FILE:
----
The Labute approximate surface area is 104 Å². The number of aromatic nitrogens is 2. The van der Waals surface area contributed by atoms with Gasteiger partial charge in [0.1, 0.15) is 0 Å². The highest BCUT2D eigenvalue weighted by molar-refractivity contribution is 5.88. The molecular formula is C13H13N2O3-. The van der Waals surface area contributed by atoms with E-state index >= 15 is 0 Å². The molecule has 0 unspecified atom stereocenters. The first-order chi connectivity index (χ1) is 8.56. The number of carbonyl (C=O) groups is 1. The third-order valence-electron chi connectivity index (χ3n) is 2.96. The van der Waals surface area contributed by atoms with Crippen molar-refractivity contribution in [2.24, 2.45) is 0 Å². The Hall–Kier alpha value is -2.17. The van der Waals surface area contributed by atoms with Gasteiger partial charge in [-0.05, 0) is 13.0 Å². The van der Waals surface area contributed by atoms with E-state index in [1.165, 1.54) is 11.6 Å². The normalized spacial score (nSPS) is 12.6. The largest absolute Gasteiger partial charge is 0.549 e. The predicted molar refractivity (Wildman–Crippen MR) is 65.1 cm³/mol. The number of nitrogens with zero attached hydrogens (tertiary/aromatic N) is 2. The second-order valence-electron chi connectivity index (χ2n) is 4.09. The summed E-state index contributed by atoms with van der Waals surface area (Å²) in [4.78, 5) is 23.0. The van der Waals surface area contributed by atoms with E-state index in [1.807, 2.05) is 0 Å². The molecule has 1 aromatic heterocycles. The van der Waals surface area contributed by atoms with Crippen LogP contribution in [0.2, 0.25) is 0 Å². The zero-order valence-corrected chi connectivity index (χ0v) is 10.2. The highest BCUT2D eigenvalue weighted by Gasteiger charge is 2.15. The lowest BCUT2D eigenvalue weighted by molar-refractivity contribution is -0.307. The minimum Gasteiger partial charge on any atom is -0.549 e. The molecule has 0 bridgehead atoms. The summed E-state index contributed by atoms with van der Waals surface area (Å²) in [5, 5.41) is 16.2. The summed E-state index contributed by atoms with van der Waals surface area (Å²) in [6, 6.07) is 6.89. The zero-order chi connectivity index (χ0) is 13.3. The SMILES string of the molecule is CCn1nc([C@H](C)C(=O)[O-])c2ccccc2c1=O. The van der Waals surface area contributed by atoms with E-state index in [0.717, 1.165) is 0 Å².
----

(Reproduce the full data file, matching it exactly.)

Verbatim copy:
The Labute approximate surface area is 104 Å². The number of aromatic nitrogens is 2. The van der Waals surface area contributed by atoms with Gasteiger partial charge in [0.1, 0.15) is 0 Å². The highest BCUT2D eigenvalue weighted by molar-refractivity contribution is 5.88. The molecular formula is C13H13N2O3-. The van der Waals surface area contributed by atoms with E-state index >= 15 is 0 Å². The molecule has 0 unspecified atom stereocenters. The first-order chi connectivity index (χ1) is 8.56. The number of carbonyl (C=O) groups is 1. The third-order valence-electron chi connectivity index (χ3n) is 2.96. The van der Waals surface area contributed by atoms with Crippen molar-refractivity contribution in [2.24, 2.45) is 0 Å². The Hall–Kier alpha value is -2.17. The van der Waals surface area contributed by atoms with Gasteiger partial charge in [-0.05, 0) is 13.0 Å². The van der Waals surface area contributed by atoms with E-state index in [1.165, 1.54) is 11.6 Å². The normalized spacial score (nSPS) is 12.6. The largest absolute Gasteiger partial charge is 0.549 e. The predicted molar refractivity (Wildman–Crippen MR) is 65.1 cm³/mol. The number of nitrogens with zero attached hydrogens (tertiary/aromatic N) is 2. The second-order valence-electron chi connectivity index (χ2n) is 4.09. The summed E-state index contributed by atoms with van der Waals surface area (Å²) in [4.78, 5) is 23.0. The van der Waals surface area contributed by atoms with E-state index in [1.807, 2.05) is 0 Å². The molecule has 1 aromatic heterocycles. The van der Waals surface area contributed by atoms with Crippen LogP contribution in [0.2, 0.25) is 0 Å². The zero-order valence-corrected chi connectivity index (χ0v) is 10.2. The highest BCUT2D eigenvalue weighted by Gasteiger charge is 2.15. The lowest BCUT2D eigenvalue weighted by molar-refractivity contribution is -0.307. The minimum Gasteiger partial charge on any atom is -0.549 e. The molecule has 0 bridgehead atoms. The summed E-state index contributed by atoms with van der Waals surface area (Å²) in [5, 5.41) is 16.2. The summed E-state index contributed by atoms with van der Waals surface area (Å²) in [6, 6.07) is 6.89. The zero-order chi connectivity index (χ0) is 13.3. The SMILES string of the molecule is CCn1nc([C@H](C)C(=O)[O-])c2ccccc2c1=O. The van der Waals surface area contributed by atoms with E-state index in [0.717, 1.165) is 0 Å².